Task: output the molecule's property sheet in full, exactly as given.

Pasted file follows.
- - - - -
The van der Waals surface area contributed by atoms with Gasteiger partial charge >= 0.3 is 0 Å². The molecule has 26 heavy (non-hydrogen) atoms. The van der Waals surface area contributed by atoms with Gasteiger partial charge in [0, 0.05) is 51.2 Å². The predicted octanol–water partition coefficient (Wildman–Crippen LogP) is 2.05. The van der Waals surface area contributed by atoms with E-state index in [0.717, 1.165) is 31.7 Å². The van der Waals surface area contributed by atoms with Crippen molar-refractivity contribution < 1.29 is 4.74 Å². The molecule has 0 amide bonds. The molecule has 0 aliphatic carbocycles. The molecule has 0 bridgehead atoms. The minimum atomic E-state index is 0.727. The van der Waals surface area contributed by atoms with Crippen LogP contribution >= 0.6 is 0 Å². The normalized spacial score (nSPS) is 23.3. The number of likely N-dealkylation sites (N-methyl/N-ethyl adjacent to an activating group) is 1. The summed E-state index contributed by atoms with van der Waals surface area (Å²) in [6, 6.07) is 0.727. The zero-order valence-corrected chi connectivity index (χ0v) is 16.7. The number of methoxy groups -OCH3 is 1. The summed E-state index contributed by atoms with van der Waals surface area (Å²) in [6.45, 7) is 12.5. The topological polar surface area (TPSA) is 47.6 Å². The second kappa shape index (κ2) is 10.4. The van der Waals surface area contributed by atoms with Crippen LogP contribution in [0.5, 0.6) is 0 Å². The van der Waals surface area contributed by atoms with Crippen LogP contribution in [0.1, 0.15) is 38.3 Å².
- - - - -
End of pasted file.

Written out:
The van der Waals surface area contributed by atoms with Gasteiger partial charge >= 0.3 is 0 Å². The molecule has 26 heavy (non-hydrogen) atoms. The van der Waals surface area contributed by atoms with Gasteiger partial charge in [0, 0.05) is 51.2 Å². The predicted octanol–water partition coefficient (Wildman–Crippen LogP) is 2.05. The van der Waals surface area contributed by atoms with E-state index in [0.717, 1.165) is 31.7 Å². The van der Waals surface area contributed by atoms with Crippen molar-refractivity contribution < 1.29 is 4.74 Å². The molecule has 0 amide bonds. The molecule has 0 aliphatic carbocycles. The molecule has 0 bridgehead atoms. The minimum atomic E-state index is 0.727. The van der Waals surface area contributed by atoms with Crippen LogP contribution >= 0.6 is 0 Å². The normalized spacial score (nSPS) is 23.3. The number of likely N-dealkylation sites (N-methyl/N-ethyl adjacent to an activating group) is 1. The summed E-state index contributed by atoms with van der Waals surface area (Å²) in [6, 6.07) is 0.727. The zero-order valence-corrected chi connectivity index (χ0v) is 16.7. The number of methoxy groups -OCH3 is 1. The summed E-state index contributed by atoms with van der Waals surface area (Å²) in [6.45, 7) is 12.5. The topological polar surface area (TPSA) is 47.6 Å². The second kappa shape index (κ2) is 10.4. The van der Waals surface area contributed by atoms with Crippen LogP contribution in [0.5, 0.6) is 0 Å². The van der Waals surface area contributed by atoms with Crippen LogP contribution in [0.1, 0.15) is 38.3 Å².